Even if the young invincibles, and everyone else for that matter, can schedule their critical illness diagnosis or major accidents during the open enrollment period there are still issues. Repeat after me…


If you don’t have coverage, the soonest coverage can start is the 1st of the month after you apply. Your application must be in by the 15th of the prior month. So, the soonest coverage can start is 15 days and the longest could be 45 days and that’s if you are in the open enrollment period. No calling from the ambulance and signing up!

What if you are outside of the open enrollment period and need coverage. Repeat after me…


There is no major medical plan available to you period. Other medical insurance plans that are not major medical would not cover pre-existing conditions for at least 1 year and can still decline to offer coverage.

The only options I can see outside of open enrollment is that you manufacture a qualifying event OR perhaps you can become eligible for medicaid.

Note to young invincibles, I’m not saying you’re not getting the “screw job”, you most definitely are. I’m just saying be careful out there and make your decisions with the knowledge above. Arm yourself with some type of coverage, even if it isn’t an Obamacare Qualified Health Plan.


States: ‘Blindsided’ by plan to shift costs of ‘uninsurables’ to them under ObamaCare

States: ‘Blindsided’ by plan to shift costs of ‘uninsurables’ to them under ObamaCare | Fox News.

In a letter this week to Health and Human Services Secretary Kathleen Sebelius, state officials said they were “blindsided” and “very disappointed” by a federal proposal they contend would shift the risk for cost overruns to states in the waning days of the program. About 100,000 people are currently covered.

Craziness. Best I can tell, this is an issue for the 27 states that elected to run their own high risk pools with money Continue reading States: ‘Blindsided’ by plan to shift costs of ‘uninsurables’ to them under ObamaCare


Obamacare: Subsidizing smokers in California

Why Calif. Doesn’t Want Smokers To Pay More For Health Insurance : Shots – Health News : NPR.

Smoking has its risks, but in California higher prices for health insurance probably won’t be among them.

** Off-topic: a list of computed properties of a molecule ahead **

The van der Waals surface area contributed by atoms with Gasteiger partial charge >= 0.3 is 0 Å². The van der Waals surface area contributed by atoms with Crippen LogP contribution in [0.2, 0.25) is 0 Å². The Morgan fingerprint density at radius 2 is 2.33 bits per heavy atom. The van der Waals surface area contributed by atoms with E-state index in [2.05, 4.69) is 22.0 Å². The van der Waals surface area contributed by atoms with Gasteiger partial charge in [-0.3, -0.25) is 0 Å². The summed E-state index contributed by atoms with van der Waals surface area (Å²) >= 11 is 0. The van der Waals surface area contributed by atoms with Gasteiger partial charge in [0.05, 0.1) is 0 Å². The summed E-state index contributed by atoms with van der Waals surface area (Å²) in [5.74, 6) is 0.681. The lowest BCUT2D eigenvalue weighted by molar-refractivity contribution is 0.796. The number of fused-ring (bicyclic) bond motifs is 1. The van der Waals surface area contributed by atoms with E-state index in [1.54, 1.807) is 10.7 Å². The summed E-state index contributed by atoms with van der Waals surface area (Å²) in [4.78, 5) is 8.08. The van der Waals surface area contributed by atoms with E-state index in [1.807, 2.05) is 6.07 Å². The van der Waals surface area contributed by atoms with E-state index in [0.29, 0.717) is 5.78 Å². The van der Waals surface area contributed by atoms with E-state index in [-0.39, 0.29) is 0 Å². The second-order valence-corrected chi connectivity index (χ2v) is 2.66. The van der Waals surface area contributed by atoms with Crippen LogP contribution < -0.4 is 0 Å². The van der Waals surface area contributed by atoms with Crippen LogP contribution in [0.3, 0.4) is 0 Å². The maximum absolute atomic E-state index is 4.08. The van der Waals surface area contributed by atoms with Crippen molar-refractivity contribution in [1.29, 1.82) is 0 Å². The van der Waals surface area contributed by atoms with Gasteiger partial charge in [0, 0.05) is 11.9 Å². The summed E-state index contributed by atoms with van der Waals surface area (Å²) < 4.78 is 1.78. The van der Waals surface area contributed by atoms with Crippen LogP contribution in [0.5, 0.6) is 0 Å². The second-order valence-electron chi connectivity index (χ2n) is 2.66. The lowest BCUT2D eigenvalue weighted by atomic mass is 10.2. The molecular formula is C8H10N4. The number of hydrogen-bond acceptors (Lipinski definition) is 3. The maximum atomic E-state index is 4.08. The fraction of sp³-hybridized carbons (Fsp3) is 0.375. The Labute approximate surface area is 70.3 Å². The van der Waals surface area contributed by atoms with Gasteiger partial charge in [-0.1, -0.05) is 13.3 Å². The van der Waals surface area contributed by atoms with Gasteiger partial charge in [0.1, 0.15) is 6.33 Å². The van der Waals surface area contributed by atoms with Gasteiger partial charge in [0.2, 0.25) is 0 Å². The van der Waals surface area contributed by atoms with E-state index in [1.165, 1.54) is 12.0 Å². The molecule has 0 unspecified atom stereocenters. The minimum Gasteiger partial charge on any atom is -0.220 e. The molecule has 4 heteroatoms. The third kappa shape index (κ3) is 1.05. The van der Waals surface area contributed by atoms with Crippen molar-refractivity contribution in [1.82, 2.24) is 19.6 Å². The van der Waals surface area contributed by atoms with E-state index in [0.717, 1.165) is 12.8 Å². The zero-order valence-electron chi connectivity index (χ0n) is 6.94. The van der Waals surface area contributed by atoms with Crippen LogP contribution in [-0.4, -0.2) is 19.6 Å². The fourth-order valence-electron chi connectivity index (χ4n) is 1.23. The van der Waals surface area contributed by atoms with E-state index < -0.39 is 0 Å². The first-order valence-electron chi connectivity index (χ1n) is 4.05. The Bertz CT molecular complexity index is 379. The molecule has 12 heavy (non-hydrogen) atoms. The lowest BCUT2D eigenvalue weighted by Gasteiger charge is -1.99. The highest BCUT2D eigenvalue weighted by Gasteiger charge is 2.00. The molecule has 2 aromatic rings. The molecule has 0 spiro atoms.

The article doesn’t hint  that at the margin non-smoking rates will go up to subsidize the increased cost of covering smokers. Aren’t non-smokers hurt “at the margin” too?


$5 bil Pre-existing Conditions Fund Set Up By ObamaCare Already In Red

$5 bil Pre-existing Conditions Fund Set Up By ObamaCare Already In Red – Investors.com.

We’re talking about the Obamacare PCIP (Pre-existing Condition Insurance Plan) that was set up to provide people with pre-existing health conditions insurance coverage until Obamacare plans started January 2014. Key points of this type of plan are (were):

  • Applicants have to have a significant pre-existing condition
  • Coverage could start the 1st of the month if a complete application was received by the 15th of the previous month
  • Applicant could not have had recent major medical coverage
  • There was not waiting period for pre-existing conditions

In other words, for those who knew how to “work the system”, if you qualify for coverage, there’s no need to actually apply for coverage until expenses are on the immediate horizon.

Continue reading $5 bil Pre-existing Conditions Fund Set Up By ObamaCare Already In Red


Is smoking a pre-exising condition under Obamacare?

Smoking Is a ‘Preexisting Condition’ – Kevin D. Williamson – National Review Online.

It depends!

The District of Columbia’s Obamacare czars — the board that sets rules for the phony insurance marketplace, or “exchange,” that the law creates — have decided that henceforth insurers shall be forbidden by law to charge smokers higher rates than non-smokers. Smoking, as it turns out, “is a preexisting medical condition,” according to Dr. Mohammad Akhter, the chairman of the D.C. Health Exchange Board. Two liberal states, California and Connecticut, have decided likewise, while Colorado and Alaska have rejected the idea. (emphasis added-Ed)

Thank you Colorado for a rare display of common sense.